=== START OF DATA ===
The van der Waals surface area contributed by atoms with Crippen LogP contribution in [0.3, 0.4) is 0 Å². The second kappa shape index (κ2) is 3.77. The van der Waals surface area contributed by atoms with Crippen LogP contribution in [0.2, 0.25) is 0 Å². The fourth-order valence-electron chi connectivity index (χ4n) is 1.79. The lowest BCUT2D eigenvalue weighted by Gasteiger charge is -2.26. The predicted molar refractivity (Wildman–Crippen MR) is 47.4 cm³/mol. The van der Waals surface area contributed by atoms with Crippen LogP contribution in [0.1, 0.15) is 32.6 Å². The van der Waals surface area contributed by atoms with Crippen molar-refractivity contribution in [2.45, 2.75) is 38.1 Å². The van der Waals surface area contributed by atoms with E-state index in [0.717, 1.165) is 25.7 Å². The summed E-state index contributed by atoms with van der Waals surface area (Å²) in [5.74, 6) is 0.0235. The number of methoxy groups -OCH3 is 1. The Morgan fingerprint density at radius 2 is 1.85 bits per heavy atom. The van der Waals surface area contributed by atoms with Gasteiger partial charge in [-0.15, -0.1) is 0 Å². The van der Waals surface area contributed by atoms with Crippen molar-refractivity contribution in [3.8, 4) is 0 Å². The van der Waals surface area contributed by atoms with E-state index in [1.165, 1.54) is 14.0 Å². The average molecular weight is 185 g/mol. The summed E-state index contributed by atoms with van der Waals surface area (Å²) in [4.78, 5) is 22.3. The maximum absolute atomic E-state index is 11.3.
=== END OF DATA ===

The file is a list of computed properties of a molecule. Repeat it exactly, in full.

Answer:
The van der Waals surface area contributed by atoms with Crippen LogP contribution in [0.3, 0.4) is 0 Å². The second kappa shape index (κ2) is 3.77. The van der Waals surface area contributed by atoms with Crippen LogP contribution in [0.2, 0.25) is 0 Å². The fourth-order valence-electron chi connectivity index (χ4n) is 1.79. The lowest BCUT2D eigenvalue weighted by Gasteiger charge is -2.26. The predicted molar refractivity (Wildman–Crippen MR) is 47.4 cm³/mol. The van der Waals surface area contributed by atoms with Crippen LogP contribution in [0.1, 0.15) is 32.6 Å². The van der Waals surface area contributed by atoms with Crippen molar-refractivity contribution in [2.45, 2.75) is 38.1 Å². The van der Waals surface area contributed by atoms with E-state index in [0.717, 1.165) is 25.7 Å². The summed E-state index contributed by atoms with van der Waals surface area (Å²) in [5.74, 6) is 0.0235. The number of methoxy groups -OCH3 is 1. The Morgan fingerprint density at radius 2 is 1.85 bits per heavy atom. The van der Waals surface area contributed by atoms with Gasteiger partial charge in [-0.15, -0.1) is 0 Å². The van der Waals surface area contributed by atoms with Crippen molar-refractivity contribution in [3.8, 4) is 0 Å². The van der Waals surface area contributed by atoms with E-state index in [1.165, 1.54) is 14.0 Å². The average molecular weight is 185 g/mol. The summed E-state index contributed by atoms with van der Waals surface area (Å²) in [4.78, 5) is 22.3. The maximum absolute atomic E-state index is 11.3.